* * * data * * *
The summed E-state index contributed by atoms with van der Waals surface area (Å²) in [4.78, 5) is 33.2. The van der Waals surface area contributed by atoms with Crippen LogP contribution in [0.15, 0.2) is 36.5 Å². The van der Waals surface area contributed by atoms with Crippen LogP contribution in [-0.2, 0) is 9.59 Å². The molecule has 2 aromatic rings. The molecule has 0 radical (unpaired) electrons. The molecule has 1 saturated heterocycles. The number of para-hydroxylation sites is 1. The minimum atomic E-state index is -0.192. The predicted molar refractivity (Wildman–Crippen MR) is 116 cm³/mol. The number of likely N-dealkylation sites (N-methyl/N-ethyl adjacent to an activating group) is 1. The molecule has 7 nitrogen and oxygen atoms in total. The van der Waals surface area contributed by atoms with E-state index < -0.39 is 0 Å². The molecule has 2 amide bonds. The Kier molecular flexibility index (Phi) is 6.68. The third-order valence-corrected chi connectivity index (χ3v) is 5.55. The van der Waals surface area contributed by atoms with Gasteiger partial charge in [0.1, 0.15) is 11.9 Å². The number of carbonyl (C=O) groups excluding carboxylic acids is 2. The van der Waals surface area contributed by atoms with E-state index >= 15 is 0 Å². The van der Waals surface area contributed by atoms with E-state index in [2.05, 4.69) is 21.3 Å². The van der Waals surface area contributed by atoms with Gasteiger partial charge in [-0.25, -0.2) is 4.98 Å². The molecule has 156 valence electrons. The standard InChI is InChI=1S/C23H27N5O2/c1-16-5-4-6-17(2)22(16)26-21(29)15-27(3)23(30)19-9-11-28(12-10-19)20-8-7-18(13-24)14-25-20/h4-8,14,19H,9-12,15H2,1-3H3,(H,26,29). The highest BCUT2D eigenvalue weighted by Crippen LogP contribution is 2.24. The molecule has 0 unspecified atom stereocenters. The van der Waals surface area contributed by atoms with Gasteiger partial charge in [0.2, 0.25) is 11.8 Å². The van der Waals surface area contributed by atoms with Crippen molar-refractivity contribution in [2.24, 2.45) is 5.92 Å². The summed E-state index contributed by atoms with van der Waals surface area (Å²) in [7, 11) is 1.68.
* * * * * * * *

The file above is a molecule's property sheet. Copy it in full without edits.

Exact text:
The summed E-state index contributed by atoms with van der Waals surface area (Å²) in [4.78, 5) is 33.2. The van der Waals surface area contributed by atoms with Crippen LogP contribution in [0.15, 0.2) is 36.5 Å². The van der Waals surface area contributed by atoms with Crippen LogP contribution in [-0.2, 0) is 9.59 Å². The molecule has 2 aromatic rings. The molecule has 0 radical (unpaired) electrons. The molecule has 1 saturated heterocycles. The number of para-hydroxylation sites is 1. The minimum atomic E-state index is -0.192. The predicted molar refractivity (Wildman–Crippen MR) is 116 cm³/mol. The number of likely N-dealkylation sites (N-methyl/N-ethyl adjacent to an activating group) is 1. The molecule has 7 nitrogen and oxygen atoms in total. The van der Waals surface area contributed by atoms with E-state index < -0.39 is 0 Å². The molecule has 2 amide bonds. The Kier molecular flexibility index (Phi) is 6.68. The third-order valence-corrected chi connectivity index (χ3v) is 5.55. The van der Waals surface area contributed by atoms with Gasteiger partial charge in [0.1, 0.15) is 11.9 Å². The number of carbonyl (C=O) groups excluding carboxylic acids is 2. The van der Waals surface area contributed by atoms with E-state index >= 15 is 0 Å². The van der Waals surface area contributed by atoms with E-state index in [2.05, 4.69) is 21.3 Å². The van der Waals surface area contributed by atoms with Gasteiger partial charge in [-0.25, -0.2) is 4.98 Å². The molecule has 156 valence electrons. The standard InChI is InChI=1S/C23H27N5O2/c1-16-5-4-6-17(2)22(16)26-21(29)15-27(3)23(30)19-9-11-28(12-10-19)20-8-7-18(13-24)14-25-20/h4-8,14,19H,9-12,15H2,1-3H3,(H,26,29). The highest BCUT2D eigenvalue weighted by Crippen LogP contribution is 2.24. The molecule has 0 unspecified atom stereocenters. The van der Waals surface area contributed by atoms with Gasteiger partial charge in [0.2, 0.25) is 11.8 Å². The van der Waals surface area contributed by atoms with Crippen molar-refractivity contribution in [2.24, 2.45) is 5.92 Å². The summed E-state index contributed by atoms with van der Waals surface area (Å²) in [7, 11) is 1.68.